- Insulin Resistance: Insulin is the basic provider of glucose, which is needed by mitochondria to carry out metabolic activities and provide energy for cells to carry out their respective functions. This is no different for the cells (neurons) of the CNS, where there are ample insulin receptors, functioning with the energy derived from glucose metabolism. These insulin sensitive glucose receptors are located mostly in the medial and temporal lobes of the brain, which are related to normal functioning of human memory. Studies have shown the presence of insulin transporters in these regions which control the memory and learning departments, implying the contribution of insulin and glucose metabolism on the cognitive abilities of man. Moreover, insulin has also been shown to alter the deposition and accumulation of beta amyloid (Aβ), accelerate its intracellular trafficking, (which consequently reduces its extracellular accumulation). It is based on these observations, that has made researchers conclude that improved uptake of insulin in patients with AD could be a therapeutic measure against the disease. Positron emission tomography (PET) could be used to detect brain insulin and cerebral glucose metabolism rates, which are early markers for Alzheimer’s.
- Head injury and trauma: People, who sustain brain injuries and trauma, are always at an elevated risk of developing dementia in later stages of life. Older adults with a history of moderate traumatic brain injuries have been shown to be at 2.3 times the risk of developing AD or any other form of dementia, as compared to normal seniors with no such histories. For cases of severe trauma, this risk factor increases to 4.5 times that of a normal elderly person. Studies have also shown that these injuries lead to an imbalance in the amounts of Tau and beta amyloid proteins, which lead to AD as well. Increased risk of developing AD has been observed in patients with the APOE E4 genotype who have had a history of brain injury and trauma, though the exact link between these two is yet to be established.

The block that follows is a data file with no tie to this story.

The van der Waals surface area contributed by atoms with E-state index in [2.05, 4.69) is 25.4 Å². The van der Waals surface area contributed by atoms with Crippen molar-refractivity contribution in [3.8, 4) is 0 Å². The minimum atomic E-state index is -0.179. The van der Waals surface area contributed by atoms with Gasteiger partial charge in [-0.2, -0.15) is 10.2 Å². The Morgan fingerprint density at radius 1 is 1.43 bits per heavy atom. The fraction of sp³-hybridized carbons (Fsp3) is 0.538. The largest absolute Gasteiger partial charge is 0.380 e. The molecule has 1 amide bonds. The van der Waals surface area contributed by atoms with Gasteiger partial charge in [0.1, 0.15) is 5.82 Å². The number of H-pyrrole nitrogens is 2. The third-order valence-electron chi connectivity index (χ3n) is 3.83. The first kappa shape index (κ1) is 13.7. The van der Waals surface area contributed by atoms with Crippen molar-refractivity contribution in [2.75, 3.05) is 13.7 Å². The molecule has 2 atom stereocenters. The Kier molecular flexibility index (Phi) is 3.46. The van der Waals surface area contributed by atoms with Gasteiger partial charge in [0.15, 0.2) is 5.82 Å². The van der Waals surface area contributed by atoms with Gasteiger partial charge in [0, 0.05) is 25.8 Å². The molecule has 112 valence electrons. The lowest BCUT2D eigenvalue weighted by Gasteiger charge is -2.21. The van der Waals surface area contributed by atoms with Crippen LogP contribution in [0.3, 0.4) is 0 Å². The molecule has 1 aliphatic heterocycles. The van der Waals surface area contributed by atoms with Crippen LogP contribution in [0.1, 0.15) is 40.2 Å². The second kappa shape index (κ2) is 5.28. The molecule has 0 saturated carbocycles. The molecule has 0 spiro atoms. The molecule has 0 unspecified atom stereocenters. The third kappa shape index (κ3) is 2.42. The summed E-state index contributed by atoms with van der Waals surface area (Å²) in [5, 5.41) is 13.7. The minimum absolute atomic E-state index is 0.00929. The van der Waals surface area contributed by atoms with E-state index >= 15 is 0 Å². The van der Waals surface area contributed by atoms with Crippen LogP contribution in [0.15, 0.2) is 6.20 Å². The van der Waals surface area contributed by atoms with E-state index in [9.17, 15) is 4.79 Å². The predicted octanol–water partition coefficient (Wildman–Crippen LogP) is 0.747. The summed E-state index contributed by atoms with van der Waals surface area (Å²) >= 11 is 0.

- Depression has also been proven to be one of the potent risk factors in development of AD in the elderly. People refuse to indulge in activities they would normally enjoy, withdraw from all social attachments, have trouble thinking, remain isolated, are unusually emotional and tend to get agitated very easily. There have been statistically significant relationships between depression symptoms before the onset of AD in patients, according to previously published studies. Both depression and dementia affect the quality of life and impair the patient’s capability with old age. Though there is still confusion as to whether depression might coincide with the symptoms of AD, or whether it is a symptom spanning the gap between initial onset of the condition to complete manifestation of the disease, it is not incorrect to assume that people showing signs of depression, progressively worsening with time, are at a higher risk of developing AD in later stages of life.
- Infection: Chronic infection with microbes and parasites like different species of spirochetes, Treponemas sp. and herpes simplex virus type 1 have been proposed to enhance the risk of development of AD. This is mainly because, the beta amyloid protein, found in excess during this condition, also has anti-microbial properties. Moreover, these infections lead to neuronal disruption and dysfunction, which might lead to cognitive impairment and dementia.